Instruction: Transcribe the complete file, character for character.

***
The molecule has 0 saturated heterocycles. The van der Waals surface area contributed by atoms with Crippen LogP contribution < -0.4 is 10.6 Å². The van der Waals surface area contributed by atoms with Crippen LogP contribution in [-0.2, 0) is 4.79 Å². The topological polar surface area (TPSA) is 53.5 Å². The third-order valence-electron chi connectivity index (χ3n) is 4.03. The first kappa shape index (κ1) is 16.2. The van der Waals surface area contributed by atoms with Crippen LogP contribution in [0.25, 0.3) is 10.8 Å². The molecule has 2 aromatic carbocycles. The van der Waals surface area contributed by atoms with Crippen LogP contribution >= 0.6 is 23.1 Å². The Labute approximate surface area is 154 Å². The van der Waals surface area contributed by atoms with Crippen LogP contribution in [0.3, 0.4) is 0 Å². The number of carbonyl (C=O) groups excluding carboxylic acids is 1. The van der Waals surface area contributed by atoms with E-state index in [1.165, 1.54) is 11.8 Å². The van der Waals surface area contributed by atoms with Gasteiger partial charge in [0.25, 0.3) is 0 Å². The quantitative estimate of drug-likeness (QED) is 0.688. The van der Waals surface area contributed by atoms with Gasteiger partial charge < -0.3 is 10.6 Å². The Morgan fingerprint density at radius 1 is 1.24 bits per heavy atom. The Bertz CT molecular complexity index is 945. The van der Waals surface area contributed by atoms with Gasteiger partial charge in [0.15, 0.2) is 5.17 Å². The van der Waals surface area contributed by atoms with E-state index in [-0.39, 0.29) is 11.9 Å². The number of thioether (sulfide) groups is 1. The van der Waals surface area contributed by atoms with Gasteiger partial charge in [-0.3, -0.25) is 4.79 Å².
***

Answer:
The molecule has 0 saturated heterocycles. The van der Waals surface area contributed by atoms with Crippen LogP contribution < -0.4 is 10.6 Å². The van der Waals surface area contributed by atoms with Crippen LogP contribution in [-0.2, 0) is 4.79 Å². The topological polar surface area (TPSA) is 53.5 Å². The third-order valence-electron chi connectivity index (χ3n) is 4.03. The first kappa shape index (κ1) is 16.2. The van der Waals surface area contributed by atoms with Crippen LogP contribution in [0.25, 0.3) is 10.8 Å². The molecule has 2 aromatic carbocycles. The van der Waals surface area contributed by atoms with Crippen LogP contribution >= 0.6 is 23.1 Å². The Labute approximate surface area is 154 Å². The van der Waals surface area contributed by atoms with Crippen LogP contribution in [0.3, 0.4) is 0 Å². The number of carbonyl (C=O) groups excluding carboxylic acids is 1. The van der Waals surface area contributed by atoms with E-state index in [1.165, 1.54) is 11.8 Å². The van der Waals surface area contributed by atoms with Gasteiger partial charge in [0.25, 0.3) is 0 Å². The quantitative estimate of drug-likeness (QED) is 0.688. The van der Waals surface area contributed by atoms with Gasteiger partial charge < -0.3 is 10.6 Å². The Morgan fingerprint density at radius 1 is 1.24 bits per heavy atom. The Bertz CT molecular complexity index is 945. The van der Waals surface area contributed by atoms with Gasteiger partial charge in [0.15, 0.2) is 5.17 Å². The van der Waals surface area contributed by atoms with E-state index in [-0.39, 0.29) is 11.9 Å². The number of thioether (sulfide) groups is 1. The van der Waals surface area contributed by atoms with Gasteiger partial charge in [-0.3, -0.25) is 4.79 Å².